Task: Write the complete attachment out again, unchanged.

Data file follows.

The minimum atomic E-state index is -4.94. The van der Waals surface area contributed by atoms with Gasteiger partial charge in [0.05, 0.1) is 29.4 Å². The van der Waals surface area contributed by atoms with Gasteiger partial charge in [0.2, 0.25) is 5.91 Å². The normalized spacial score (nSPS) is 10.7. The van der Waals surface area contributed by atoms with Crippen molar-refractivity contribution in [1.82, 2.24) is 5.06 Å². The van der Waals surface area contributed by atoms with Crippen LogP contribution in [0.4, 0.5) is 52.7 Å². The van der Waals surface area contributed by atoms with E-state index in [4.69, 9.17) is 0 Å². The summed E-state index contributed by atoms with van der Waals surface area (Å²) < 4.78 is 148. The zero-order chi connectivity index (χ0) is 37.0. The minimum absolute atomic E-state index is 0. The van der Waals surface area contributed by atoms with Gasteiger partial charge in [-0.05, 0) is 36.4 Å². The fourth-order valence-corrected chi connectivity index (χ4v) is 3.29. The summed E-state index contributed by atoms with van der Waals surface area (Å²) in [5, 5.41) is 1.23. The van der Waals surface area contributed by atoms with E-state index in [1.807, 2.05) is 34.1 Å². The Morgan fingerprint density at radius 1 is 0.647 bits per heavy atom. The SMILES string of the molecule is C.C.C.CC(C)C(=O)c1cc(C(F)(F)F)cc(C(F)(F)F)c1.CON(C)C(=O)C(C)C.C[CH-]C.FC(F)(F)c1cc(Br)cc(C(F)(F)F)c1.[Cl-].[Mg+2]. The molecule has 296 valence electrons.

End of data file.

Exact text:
The minimum atomic E-state index is -4.94. The van der Waals surface area contributed by atoms with Gasteiger partial charge in [0.05, 0.1) is 29.4 Å². The van der Waals surface area contributed by atoms with Gasteiger partial charge in [0.2, 0.25) is 5.91 Å². The normalized spacial score (nSPS) is 10.7. The van der Waals surface area contributed by atoms with Crippen molar-refractivity contribution in [1.82, 2.24) is 5.06 Å². The van der Waals surface area contributed by atoms with Crippen LogP contribution in [0.4, 0.5) is 52.7 Å². The van der Waals surface area contributed by atoms with E-state index in [4.69, 9.17) is 0 Å². The summed E-state index contributed by atoms with van der Waals surface area (Å²) < 4.78 is 148. The zero-order chi connectivity index (χ0) is 37.0. The minimum absolute atomic E-state index is 0. The van der Waals surface area contributed by atoms with Gasteiger partial charge in [-0.05, 0) is 36.4 Å². The fourth-order valence-corrected chi connectivity index (χ4v) is 3.29. The summed E-state index contributed by atoms with van der Waals surface area (Å²) in [5, 5.41) is 1.23. The van der Waals surface area contributed by atoms with E-state index in [1.807, 2.05) is 34.1 Å². The Morgan fingerprint density at radius 1 is 0.647 bits per heavy atom. The SMILES string of the molecule is C.C.C.CC(C)C(=O)c1cc(C(F)(F)F)cc(C(F)(F)F)c1.CON(C)C(=O)C(C)C.C[CH-]C.FC(F)(F)c1cc(Br)cc(C(F)(F)F)c1.[Cl-].[Mg+2]. The molecule has 296 valence electrons.